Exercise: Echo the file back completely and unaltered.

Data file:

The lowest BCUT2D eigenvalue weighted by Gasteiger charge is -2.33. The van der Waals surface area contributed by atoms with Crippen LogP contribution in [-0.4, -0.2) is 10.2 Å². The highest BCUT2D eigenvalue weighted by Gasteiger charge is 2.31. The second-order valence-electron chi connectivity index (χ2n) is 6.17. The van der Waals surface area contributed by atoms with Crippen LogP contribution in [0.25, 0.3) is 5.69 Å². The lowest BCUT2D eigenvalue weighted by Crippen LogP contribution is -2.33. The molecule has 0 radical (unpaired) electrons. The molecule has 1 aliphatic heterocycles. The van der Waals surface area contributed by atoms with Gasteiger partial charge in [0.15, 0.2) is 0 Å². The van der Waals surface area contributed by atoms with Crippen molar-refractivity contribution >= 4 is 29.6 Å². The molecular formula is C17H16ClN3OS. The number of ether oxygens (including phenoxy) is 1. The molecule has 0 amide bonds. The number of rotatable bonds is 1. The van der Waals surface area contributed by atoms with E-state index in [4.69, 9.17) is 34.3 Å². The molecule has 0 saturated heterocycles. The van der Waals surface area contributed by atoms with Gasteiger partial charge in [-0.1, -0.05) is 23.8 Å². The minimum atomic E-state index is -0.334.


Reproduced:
The lowest BCUT2D eigenvalue weighted by Gasteiger charge is -2.33. The van der Waals surface area contributed by atoms with Crippen LogP contribution in [-0.4, -0.2) is 10.2 Å². The highest BCUT2D eigenvalue weighted by Gasteiger charge is 2.31. The second-order valence-electron chi connectivity index (χ2n) is 6.17. The van der Waals surface area contributed by atoms with Crippen LogP contribution in [0.25, 0.3) is 5.69 Å². The lowest BCUT2D eigenvalue weighted by Crippen LogP contribution is -2.33. The molecule has 0 radical (unpaired) electrons. The molecule has 1 aliphatic heterocycles. The van der Waals surface area contributed by atoms with Gasteiger partial charge in [0.15, 0.2) is 0 Å². The van der Waals surface area contributed by atoms with Crippen molar-refractivity contribution >= 4 is 29.6 Å². The molecular formula is C17H16ClN3OS. The number of ether oxygens (including phenoxy) is 1. The molecule has 0 amide bonds. The number of rotatable bonds is 1. The van der Waals surface area contributed by atoms with E-state index in [4.69, 9.17) is 34.3 Å². The molecule has 0 saturated heterocycles. The van der Waals surface area contributed by atoms with Gasteiger partial charge in [-0.1, -0.05) is 23.8 Å². The minimum atomic E-state index is -0.334.